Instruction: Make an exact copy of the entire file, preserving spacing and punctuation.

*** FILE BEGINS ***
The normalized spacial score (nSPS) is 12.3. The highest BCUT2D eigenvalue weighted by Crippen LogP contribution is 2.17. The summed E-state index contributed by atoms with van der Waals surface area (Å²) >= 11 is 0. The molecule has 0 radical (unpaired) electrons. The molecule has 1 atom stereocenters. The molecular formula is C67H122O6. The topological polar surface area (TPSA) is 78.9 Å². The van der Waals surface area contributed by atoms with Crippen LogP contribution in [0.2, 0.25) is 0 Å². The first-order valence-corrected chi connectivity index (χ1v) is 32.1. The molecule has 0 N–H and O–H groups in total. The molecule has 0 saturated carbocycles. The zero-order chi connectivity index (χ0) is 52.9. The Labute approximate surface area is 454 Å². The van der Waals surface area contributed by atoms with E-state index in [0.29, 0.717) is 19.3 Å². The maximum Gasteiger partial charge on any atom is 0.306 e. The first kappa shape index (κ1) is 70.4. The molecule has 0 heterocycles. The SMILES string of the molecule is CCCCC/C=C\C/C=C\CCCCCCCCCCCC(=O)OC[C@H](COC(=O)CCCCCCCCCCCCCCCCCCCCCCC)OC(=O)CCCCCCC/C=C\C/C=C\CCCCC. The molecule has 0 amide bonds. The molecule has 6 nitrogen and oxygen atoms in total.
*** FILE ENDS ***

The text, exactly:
The normalized spacial score (nSPS) is 12.3. The highest BCUT2D eigenvalue weighted by Crippen LogP contribution is 2.17. The summed E-state index contributed by atoms with van der Waals surface area (Å²) >= 11 is 0. The molecule has 0 radical (unpaired) electrons. The molecule has 1 atom stereocenters. The molecular formula is C67H122O6. The topological polar surface area (TPSA) is 78.9 Å². The van der Waals surface area contributed by atoms with Crippen LogP contribution in [0.2, 0.25) is 0 Å². The first-order valence-corrected chi connectivity index (χ1v) is 32.1. The molecule has 0 N–H and O–H groups in total. The molecule has 0 saturated carbocycles. The zero-order chi connectivity index (χ0) is 52.9. The Labute approximate surface area is 454 Å². The van der Waals surface area contributed by atoms with E-state index in [0.29, 0.717) is 19.3 Å². The maximum Gasteiger partial charge on any atom is 0.306 e. The first kappa shape index (κ1) is 70.4. The molecule has 0 heterocycles. The SMILES string of the molecule is CCCCC/C=C\C/C=C\CCCCCCCCCCCC(=O)OC[C@H](COC(=O)CCCCCCCCCCCCCCCCCCCCCCC)OC(=O)CCCCCCC/C=C\C/C=C\CCCCC. The molecule has 0 amide bonds. The molecule has 6 nitrogen and oxygen atoms in total.